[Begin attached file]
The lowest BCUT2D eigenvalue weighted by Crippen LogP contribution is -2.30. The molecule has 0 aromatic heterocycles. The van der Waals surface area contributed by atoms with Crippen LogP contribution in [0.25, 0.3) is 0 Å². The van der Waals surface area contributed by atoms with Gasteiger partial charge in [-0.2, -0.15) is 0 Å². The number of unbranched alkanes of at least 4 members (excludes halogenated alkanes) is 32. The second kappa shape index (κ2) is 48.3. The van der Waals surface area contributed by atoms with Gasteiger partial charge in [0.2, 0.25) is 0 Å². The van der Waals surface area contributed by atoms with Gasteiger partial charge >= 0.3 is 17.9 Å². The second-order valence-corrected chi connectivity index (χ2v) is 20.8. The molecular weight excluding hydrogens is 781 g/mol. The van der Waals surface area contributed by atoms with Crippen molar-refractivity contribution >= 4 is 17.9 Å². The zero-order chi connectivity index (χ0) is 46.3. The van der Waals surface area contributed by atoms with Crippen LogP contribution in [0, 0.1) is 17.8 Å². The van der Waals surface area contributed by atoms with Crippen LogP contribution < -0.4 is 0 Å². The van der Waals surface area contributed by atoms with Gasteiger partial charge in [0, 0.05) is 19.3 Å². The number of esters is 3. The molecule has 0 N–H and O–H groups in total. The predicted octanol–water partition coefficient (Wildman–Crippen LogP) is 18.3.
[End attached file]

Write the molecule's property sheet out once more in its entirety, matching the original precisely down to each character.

The lowest BCUT2D eigenvalue weighted by Crippen LogP contribution is -2.30. The molecule has 0 aromatic heterocycles. The van der Waals surface area contributed by atoms with Crippen LogP contribution in [0.25, 0.3) is 0 Å². The van der Waals surface area contributed by atoms with Gasteiger partial charge in [-0.2, -0.15) is 0 Å². The number of unbranched alkanes of at least 4 members (excludes halogenated alkanes) is 32. The second kappa shape index (κ2) is 48.3. The van der Waals surface area contributed by atoms with Gasteiger partial charge in [0.2, 0.25) is 0 Å². The van der Waals surface area contributed by atoms with Gasteiger partial charge >= 0.3 is 17.9 Å². The second-order valence-corrected chi connectivity index (χ2v) is 20.8. The molecular weight excluding hydrogens is 781 g/mol. The van der Waals surface area contributed by atoms with Crippen molar-refractivity contribution >= 4 is 17.9 Å². The zero-order chi connectivity index (χ0) is 46.3. The van der Waals surface area contributed by atoms with Crippen LogP contribution in [0, 0.1) is 17.8 Å². The van der Waals surface area contributed by atoms with Crippen LogP contribution < -0.4 is 0 Å². The van der Waals surface area contributed by atoms with Gasteiger partial charge in [0, 0.05) is 19.3 Å². The number of esters is 3. The molecule has 0 N–H and O–H groups in total. The predicted octanol–water partition coefficient (Wildman–Crippen LogP) is 18.3.